Angkor Wat was first a Hindu, later a Buddhist, temple complex in Cambodia. It is the largest religious monument in the world.
Angkor Wat combines two basic plans of Khmer temple architecture: the temple-mountain and the later galleried temple, based on early Dravidian architecture, with key features such as the Jagati.
The temple was built by the Khmer King Suryavarman II in the early 12th century in Yaodharapura the capital of the Khmer Empire, as his state temple and eventual mausoleum.
The modern name, Angkor Wat, means "Temple City" or "City of Temples". The temple is admired for the grandeur and harmony of the architecture, its extensive bas-reliefs, and for the numerous devatas adorning its walls.
Choeung Ek is the best-known of the sites known as The Killing Fields, where the Khmer Rouge regime executed over one million people between 1975 and 1979.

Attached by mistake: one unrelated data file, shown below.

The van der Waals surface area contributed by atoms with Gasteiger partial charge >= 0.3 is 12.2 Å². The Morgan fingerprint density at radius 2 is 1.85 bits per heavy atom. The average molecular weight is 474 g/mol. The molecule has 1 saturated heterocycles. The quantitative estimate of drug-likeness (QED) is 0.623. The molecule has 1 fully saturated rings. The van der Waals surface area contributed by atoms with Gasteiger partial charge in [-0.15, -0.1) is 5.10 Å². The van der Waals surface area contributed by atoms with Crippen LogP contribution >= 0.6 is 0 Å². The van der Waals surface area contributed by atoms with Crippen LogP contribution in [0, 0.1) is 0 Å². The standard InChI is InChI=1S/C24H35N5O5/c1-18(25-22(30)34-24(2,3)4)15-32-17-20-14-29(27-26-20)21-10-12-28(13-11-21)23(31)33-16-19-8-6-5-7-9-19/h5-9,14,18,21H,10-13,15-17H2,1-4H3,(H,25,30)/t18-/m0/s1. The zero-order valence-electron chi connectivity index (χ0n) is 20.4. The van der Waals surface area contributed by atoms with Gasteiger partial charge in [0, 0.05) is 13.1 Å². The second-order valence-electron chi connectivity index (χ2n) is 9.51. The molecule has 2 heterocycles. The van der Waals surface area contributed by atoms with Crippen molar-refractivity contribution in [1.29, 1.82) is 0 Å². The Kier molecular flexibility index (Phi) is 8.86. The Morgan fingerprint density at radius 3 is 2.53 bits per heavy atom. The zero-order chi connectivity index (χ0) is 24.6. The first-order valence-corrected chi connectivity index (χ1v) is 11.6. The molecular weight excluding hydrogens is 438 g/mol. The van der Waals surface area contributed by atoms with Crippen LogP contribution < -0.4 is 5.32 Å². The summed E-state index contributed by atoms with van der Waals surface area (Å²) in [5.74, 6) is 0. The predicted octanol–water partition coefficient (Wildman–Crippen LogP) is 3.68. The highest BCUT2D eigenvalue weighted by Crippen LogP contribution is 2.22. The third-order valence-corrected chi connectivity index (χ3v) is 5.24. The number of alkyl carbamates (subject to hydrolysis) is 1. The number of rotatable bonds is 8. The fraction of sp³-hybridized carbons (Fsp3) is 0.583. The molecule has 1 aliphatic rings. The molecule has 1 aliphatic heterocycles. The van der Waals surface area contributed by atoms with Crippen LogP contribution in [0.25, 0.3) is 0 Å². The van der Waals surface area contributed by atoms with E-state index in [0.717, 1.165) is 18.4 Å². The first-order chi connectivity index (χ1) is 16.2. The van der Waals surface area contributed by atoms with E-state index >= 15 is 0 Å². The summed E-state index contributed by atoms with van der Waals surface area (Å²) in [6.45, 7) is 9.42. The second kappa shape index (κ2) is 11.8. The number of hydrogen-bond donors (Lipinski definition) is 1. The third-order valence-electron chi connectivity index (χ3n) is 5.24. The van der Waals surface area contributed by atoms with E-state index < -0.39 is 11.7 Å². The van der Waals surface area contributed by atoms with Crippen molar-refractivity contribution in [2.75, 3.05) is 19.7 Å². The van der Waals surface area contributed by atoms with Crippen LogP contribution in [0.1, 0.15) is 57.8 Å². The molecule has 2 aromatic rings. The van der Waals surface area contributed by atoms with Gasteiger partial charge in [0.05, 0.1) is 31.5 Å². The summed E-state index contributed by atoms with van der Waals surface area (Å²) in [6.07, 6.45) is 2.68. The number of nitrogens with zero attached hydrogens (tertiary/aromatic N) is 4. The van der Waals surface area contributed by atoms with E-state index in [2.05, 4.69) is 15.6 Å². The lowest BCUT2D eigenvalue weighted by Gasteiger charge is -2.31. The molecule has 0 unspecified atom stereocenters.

It is the site of a former orchard and mass grave of victims of the Khmer Rouge - killed between 1975 and 1979 - about 17 km south of Phnom Penh, Cambodia.
Today, Choeung Ek is a memorial, marked by a Buddhist stupa. The stupa has acrylic glass sides and is filled with more than 5,000 human skulls. Some of the lower levels are opened during the day so that the skulls can be seen directly. Many have been shattered or smashed in.